*photo by MC Quinn via flickr (CC BY 2.0)*

Paraphrased from a homeschool math discussion forum:

Help! My daughter struggles with arithmetic. I guess she is like me: just not a math person. She is an outstanding reader. When we do word problems, she usually has no trouble. She’s a whiz at strategy games and beats her dad at chess every time. But numbers — yikes! When we play Yahtzee, she gets lost trying to add up her score. The simple basics of adding and subtracting confuse her.

Since I find math difficult myself, it’s hard for me to know what she needs. What’s missing to make it click for her? She used to think math was fun and tested well above grade level, but I listened to some well-meaning advice and totally changed the way we were schooling. I switched from using workbooks and games to using Saxon math, and she got extremely frustrated. Now she hates math.

## Not a Math Person?

Please don’t tell your daughter she has to be either a math person or a language person. It is quite possible to be both. It sounds to me as though she has a very mathematical mind, if she is so good at strategy games and chess. Numbers are only a tiny part of math, even if they are the part that fills elementary textbooks. And if she can analyze a word problem, she is way ahead of many kids her age!

Since her problem shows up in adding and subtracting, it could be a couple of things. Perhaps she does not understand the concepts of putting things together or taking them away — but surely that is NOT true, because she does well with word problems and was doing well with the workbooks you used before. Maybe she loses track of the numbers, especially when she tries to count in her head. If she isn’t sure of her math facts, she probably gets flustered when she has to deal with larger numbers.

Here’s my best guess: I think your daughter’s problem is that she has not quite internalized the place value system. She knows it on a surface level, but she needs to know it down in her bones. This is a key to understanding more math than you would think at first glance.

## First Steps to Recovery

**Drop the Saxon textbook,**if you have not already done so. That book carries too much emotional baggage at this point.**Go to the library**and check out Family Math if they have it, or The I Hate Mathematics! Book or Math For Smarty Pants, for a more interesting approach to mathematical thinking. Order them through library loan if you have to. Play around with math for awhile before you attempt to do textbooky work again.**Meanwhile, pick up a cheap workbook**for practicing with numbers, or try a few online worksheets from my math resource page.**Whenever you are ready to try another textbook**— next school year, perhaps? — look for one that will focus on conceptual understanding and word problems. I like the Primary Math series, but as you found out before, what works for someone else will not necessarily work for your daughter. If you get a chance to attend a curriculum fair, you may want to take her with you to look around at all the possibilities. Once you decide which math program to try, be sure to use their placement test, so you start working at just the right level.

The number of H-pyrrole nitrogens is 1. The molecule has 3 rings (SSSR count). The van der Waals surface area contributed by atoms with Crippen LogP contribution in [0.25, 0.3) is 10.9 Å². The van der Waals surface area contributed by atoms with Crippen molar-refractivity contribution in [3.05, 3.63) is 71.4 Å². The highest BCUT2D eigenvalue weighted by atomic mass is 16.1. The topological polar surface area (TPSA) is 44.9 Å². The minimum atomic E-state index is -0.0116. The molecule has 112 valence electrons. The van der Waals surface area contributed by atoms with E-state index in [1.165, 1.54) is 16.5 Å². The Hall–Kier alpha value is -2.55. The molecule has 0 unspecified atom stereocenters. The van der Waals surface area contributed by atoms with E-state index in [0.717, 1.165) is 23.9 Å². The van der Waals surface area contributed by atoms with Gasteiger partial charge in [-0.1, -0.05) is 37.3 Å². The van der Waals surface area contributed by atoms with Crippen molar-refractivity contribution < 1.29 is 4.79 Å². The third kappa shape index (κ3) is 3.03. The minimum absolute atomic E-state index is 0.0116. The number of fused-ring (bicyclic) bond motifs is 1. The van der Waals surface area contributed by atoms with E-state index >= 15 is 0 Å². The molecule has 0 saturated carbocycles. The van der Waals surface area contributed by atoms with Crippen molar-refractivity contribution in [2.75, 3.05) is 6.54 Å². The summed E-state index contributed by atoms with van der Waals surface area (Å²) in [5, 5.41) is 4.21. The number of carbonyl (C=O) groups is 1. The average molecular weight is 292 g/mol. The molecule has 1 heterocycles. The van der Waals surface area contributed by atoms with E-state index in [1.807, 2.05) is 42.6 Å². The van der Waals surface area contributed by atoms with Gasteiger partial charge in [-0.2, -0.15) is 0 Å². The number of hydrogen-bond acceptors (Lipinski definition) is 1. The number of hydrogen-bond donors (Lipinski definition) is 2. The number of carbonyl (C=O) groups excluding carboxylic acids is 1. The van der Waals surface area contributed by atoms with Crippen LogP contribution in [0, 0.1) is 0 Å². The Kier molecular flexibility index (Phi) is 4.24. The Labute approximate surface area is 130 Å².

## Learn Math by Playing Games

**Because the number 10 is the foundation**of our place value system, your daughter needs to work on the sums that make 10 until she knows them instantly. If you say “6” she needs to be able to say “4” right back at you. At her age, this won’t take long, but it is super-important.**Practice with a math card game**like Tens Concentration.**Practice the math facts until she is confident,**and then practice them some more. Try the game that is worth 1,000 worksheets.**Play some of the advanced games**at the end of my number bonds article.

## Practice Mental Math Skills

**Talk about how the pairs that make 10**can help her with mental addition and subtraction. If she needs to add 5+8, she knows that:

and

So

**Or here is another way to look at the same problem.**(There are many ways to approach any math problem!) To figure out 5+8, your daughter could ask herself, “How many more does 8 need to make 10?”

**If she needs to figure out 13-7,**she can do it backwards:

So

Be sure to notice that you are**taking away the 3**, not taking away the 3 and then adding the 4!*and*the 4**It may help to use M&Ms**or toothpicks to model the numbers, so she can move them around and find the 10. Practice this until she starts thinking in 10s and can immediately recognize them:

or

or

And so forth.**“Finding the 10″ may sound too simple**for a student your daughter’s age, but this is the most important step, because our number system is set up in tens. In our base 10 place value system:

and

Etc.

## Moving On to Bigger Numbers

**Now use these same tricks**to add or subtract some larger numbers, like her Yahtzee scores. Work in place value columns, but do it differently from what the textbook had her doing. No “carrying” allowed!**If she is going to add, say, 273+596,**have her work from the bigger parts of the numbers to the smaller: